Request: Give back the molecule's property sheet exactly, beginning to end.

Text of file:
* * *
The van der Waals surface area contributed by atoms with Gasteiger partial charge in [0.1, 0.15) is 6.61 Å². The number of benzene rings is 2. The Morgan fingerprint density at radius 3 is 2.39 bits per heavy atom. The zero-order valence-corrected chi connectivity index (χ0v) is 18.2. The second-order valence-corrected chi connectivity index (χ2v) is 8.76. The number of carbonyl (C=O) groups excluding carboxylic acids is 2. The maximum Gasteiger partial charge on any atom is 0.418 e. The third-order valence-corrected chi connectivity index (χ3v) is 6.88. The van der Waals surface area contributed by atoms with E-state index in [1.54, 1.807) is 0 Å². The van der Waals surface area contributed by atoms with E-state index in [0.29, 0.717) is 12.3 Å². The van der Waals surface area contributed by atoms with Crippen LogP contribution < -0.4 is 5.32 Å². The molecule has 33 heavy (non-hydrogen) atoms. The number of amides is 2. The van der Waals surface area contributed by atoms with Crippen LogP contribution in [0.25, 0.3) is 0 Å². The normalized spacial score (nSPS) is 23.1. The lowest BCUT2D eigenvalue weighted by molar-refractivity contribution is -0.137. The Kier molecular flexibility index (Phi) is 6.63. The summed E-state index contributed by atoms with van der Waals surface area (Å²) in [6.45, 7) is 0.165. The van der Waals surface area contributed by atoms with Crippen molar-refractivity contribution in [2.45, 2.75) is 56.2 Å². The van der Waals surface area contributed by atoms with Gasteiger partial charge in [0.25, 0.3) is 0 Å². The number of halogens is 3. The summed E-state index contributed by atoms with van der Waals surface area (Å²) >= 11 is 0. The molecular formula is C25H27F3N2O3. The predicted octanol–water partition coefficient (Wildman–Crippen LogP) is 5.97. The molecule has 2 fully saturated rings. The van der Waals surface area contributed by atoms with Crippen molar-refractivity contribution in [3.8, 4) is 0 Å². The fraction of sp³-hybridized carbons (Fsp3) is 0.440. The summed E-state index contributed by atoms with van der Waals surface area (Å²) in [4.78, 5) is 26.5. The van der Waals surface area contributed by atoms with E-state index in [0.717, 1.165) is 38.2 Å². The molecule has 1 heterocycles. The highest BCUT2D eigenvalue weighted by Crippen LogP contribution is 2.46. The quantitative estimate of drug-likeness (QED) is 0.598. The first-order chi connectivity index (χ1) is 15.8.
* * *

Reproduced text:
The van der Waals surface area contributed by atoms with Gasteiger partial charge in [0.1, 0.15) is 6.61 Å². The number of benzene rings is 2. The Morgan fingerprint density at radius 3 is 2.39 bits per heavy atom. The zero-order valence-corrected chi connectivity index (χ0v) is 18.2. The second-order valence-corrected chi connectivity index (χ2v) is 8.76. The number of carbonyl (C=O) groups excluding carboxylic acids is 2. The maximum Gasteiger partial charge on any atom is 0.418 e. The third-order valence-corrected chi connectivity index (χ3v) is 6.88. The van der Waals surface area contributed by atoms with E-state index in [1.54, 1.807) is 0 Å². The van der Waals surface area contributed by atoms with E-state index in [0.29, 0.717) is 12.3 Å². The van der Waals surface area contributed by atoms with Crippen LogP contribution < -0.4 is 5.32 Å². The molecule has 33 heavy (non-hydrogen) atoms. The number of amides is 2. The van der Waals surface area contributed by atoms with Crippen LogP contribution in [0.25, 0.3) is 0 Å². The normalized spacial score (nSPS) is 23.1. The lowest BCUT2D eigenvalue weighted by molar-refractivity contribution is -0.137. The Kier molecular flexibility index (Phi) is 6.63. The summed E-state index contributed by atoms with van der Waals surface area (Å²) in [6.45, 7) is 0.165. The van der Waals surface area contributed by atoms with Crippen molar-refractivity contribution in [2.45, 2.75) is 56.2 Å². The van der Waals surface area contributed by atoms with Gasteiger partial charge in [0.25, 0.3) is 0 Å². The number of halogens is 3. The summed E-state index contributed by atoms with van der Waals surface area (Å²) >= 11 is 0. The molecular formula is C25H27F3N2O3. The predicted octanol–water partition coefficient (Wildman–Crippen LogP) is 5.97. The molecule has 2 fully saturated rings. The van der Waals surface area contributed by atoms with Crippen molar-refractivity contribution in [3.8, 4) is 0 Å². The fraction of sp³-hybridized carbons (Fsp3) is 0.440. The summed E-state index contributed by atoms with van der Waals surface area (Å²) in [4.78, 5) is 26.5. The van der Waals surface area contributed by atoms with E-state index in [0.717, 1.165) is 38.2 Å². The molecule has 1 heterocycles. The highest BCUT2D eigenvalue weighted by Crippen LogP contribution is 2.46. The quantitative estimate of drug-likeness (QED) is 0.598. The first-order chi connectivity index (χ1) is 15.8.